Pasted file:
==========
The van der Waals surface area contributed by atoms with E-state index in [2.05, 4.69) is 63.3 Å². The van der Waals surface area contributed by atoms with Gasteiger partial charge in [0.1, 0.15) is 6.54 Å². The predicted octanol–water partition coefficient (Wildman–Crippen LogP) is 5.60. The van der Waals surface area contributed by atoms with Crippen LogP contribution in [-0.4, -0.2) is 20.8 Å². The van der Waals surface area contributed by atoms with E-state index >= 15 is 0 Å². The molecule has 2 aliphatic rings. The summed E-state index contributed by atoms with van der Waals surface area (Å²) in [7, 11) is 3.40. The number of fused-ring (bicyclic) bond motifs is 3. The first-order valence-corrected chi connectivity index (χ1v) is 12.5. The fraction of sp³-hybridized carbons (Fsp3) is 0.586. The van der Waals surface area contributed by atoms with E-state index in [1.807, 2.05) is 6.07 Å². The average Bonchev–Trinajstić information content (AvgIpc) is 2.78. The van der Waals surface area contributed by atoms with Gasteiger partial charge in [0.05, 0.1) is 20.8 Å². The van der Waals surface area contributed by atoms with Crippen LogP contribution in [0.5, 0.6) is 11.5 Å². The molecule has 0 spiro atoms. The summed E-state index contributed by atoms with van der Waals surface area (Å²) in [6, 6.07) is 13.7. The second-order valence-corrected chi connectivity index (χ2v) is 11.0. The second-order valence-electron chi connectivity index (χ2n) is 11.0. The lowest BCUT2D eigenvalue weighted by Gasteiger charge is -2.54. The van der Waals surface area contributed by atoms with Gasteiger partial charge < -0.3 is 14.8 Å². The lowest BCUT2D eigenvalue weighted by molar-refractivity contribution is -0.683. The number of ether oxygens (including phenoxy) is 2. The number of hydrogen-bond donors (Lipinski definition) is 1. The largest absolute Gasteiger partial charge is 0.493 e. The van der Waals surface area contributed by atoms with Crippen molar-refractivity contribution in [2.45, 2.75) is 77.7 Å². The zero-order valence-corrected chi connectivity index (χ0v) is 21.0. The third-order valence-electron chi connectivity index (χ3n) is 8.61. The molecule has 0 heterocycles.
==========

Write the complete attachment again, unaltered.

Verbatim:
The van der Waals surface area contributed by atoms with E-state index in [2.05, 4.69) is 63.3 Å². The van der Waals surface area contributed by atoms with Gasteiger partial charge in [0.1, 0.15) is 6.54 Å². The predicted octanol–water partition coefficient (Wildman–Crippen LogP) is 5.60. The van der Waals surface area contributed by atoms with Crippen LogP contribution in [-0.4, -0.2) is 20.8 Å². The van der Waals surface area contributed by atoms with E-state index >= 15 is 0 Å². The molecule has 2 aliphatic rings. The summed E-state index contributed by atoms with van der Waals surface area (Å²) in [7, 11) is 3.40. The number of fused-ring (bicyclic) bond motifs is 3. The first-order valence-corrected chi connectivity index (χ1v) is 12.5. The fraction of sp³-hybridized carbons (Fsp3) is 0.586. The van der Waals surface area contributed by atoms with E-state index in [1.807, 2.05) is 6.07 Å². The average Bonchev–Trinajstić information content (AvgIpc) is 2.78. The van der Waals surface area contributed by atoms with Gasteiger partial charge in [0.05, 0.1) is 20.8 Å². The van der Waals surface area contributed by atoms with Crippen LogP contribution in [0.5, 0.6) is 11.5 Å². The molecule has 0 spiro atoms. The summed E-state index contributed by atoms with van der Waals surface area (Å²) in [6, 6.07) is 13.7. The second-order valence-corrected chi connectivity index (χ2v) is 11.0. The second-order valence-electron chi connectivity index (χ2n) is 11.0. The lowest BCUT2D eigenvalue weighted by Gasteiger charge is -2.54. The van der Waals surface area contributed by atoms with Gasteiger partial charge < -0.3 is 14.8 Å². The lowest BCUT2D eigenvalue weighted by molar-refractivity contribution is -0.683. The number of ether oxygens (including phenoxy) is 2. The number of hydrogen-bond donors (Lipinski definition) is 1. The largest absolute Gasteiger partial charge is 0.493 e. The van der Waals surface area contributed by atoms with Crippen molar-refractivity contribution in [2.45, 2.75) is 77.7 Å². The zero-order valence-corrected chi connectivity index (χ0v) is 21.0. The third-order valence-electron chi connectivity index (χ3n) is 8.61. The molecule has 0 heterocycles.